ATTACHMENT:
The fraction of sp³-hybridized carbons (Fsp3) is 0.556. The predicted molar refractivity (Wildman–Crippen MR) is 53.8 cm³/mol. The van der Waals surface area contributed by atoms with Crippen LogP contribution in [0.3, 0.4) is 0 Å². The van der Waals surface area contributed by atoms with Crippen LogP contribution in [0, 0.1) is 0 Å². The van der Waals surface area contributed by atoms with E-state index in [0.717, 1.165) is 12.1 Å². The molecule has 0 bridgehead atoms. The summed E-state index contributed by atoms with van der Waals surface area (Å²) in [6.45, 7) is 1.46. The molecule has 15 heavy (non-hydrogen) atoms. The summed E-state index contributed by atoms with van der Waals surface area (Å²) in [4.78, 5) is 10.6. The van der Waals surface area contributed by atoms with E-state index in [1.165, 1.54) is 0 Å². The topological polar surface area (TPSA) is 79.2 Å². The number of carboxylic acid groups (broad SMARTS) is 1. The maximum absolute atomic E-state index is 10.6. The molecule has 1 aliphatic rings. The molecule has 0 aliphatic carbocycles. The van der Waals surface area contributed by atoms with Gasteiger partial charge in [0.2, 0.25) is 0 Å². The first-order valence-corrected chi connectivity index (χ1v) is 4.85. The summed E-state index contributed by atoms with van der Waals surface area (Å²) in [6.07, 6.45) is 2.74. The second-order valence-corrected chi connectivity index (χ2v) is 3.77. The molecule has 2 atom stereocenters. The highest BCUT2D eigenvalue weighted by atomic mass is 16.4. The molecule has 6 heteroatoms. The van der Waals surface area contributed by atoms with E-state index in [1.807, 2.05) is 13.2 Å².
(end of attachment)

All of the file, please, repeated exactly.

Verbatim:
The fraction of sp³-hybridized carbons (Fsp3) is 0.556. The predicted molar refractivity (Wildman–Crippen MR) is 53.8 cm³/mol. The van der Waals surface area contributed by atoms with Crippen LogP contribution in [0.3, 0.4) is 0 Å². The van der Waals surface area contributed by atoms with Crippen LogP contribution in [0, 0.1) is 0 Å². The van der Waals surface area contributed by atoms with E-state index in [0.717, 1.165) is 12.1 Å². The molecule has 0 bridgehead atoms. The summed E-state index contributed by atoms with van der Waals surface area (Å²) in [6.45, 7) is 1.46. The molecule has 15 heavy (non-hydrogen) atoms. The summed E-state index contributed by atoms with van der Waals surface area (Å²) in [4.78, 5) is 10.6. The van der Waals surface area contributed by atoms with E-state index in [1.165, 1.54) is 0 Å². The topological polar surface area (TPSA) is 79.2 Å². The number of carboxylic acid groups (broad SMARTS) is 1. The maximum absolute atomic E-state index is 10.6. The molecule has 1 aliphatic rings. The molecule has 0 aliphatic carbocycles. The van der Waals surface area contributed by atoms with Gasteiger partial charge in [0.2, 0.25) is 0 Å². The first-order valence-corrected chi connectivity index (χ1v) is 4.85. The summed E-state index contributed by atoms with van der Waals surface area (Å²) in [6.07, 6.45) is 2.74. The second-order valence-corrected chi connectivity index (χ2v) is 3.77. The molecule has 2 atom stereocenters. The highest BCUT2D eigenvalue weighted by atomic mass is 16.4. The molecule has 6 heteroatoms. The van der Waals surface area contributed by atoms with E-state index in [1.807, 2.05) is 13.2 Å².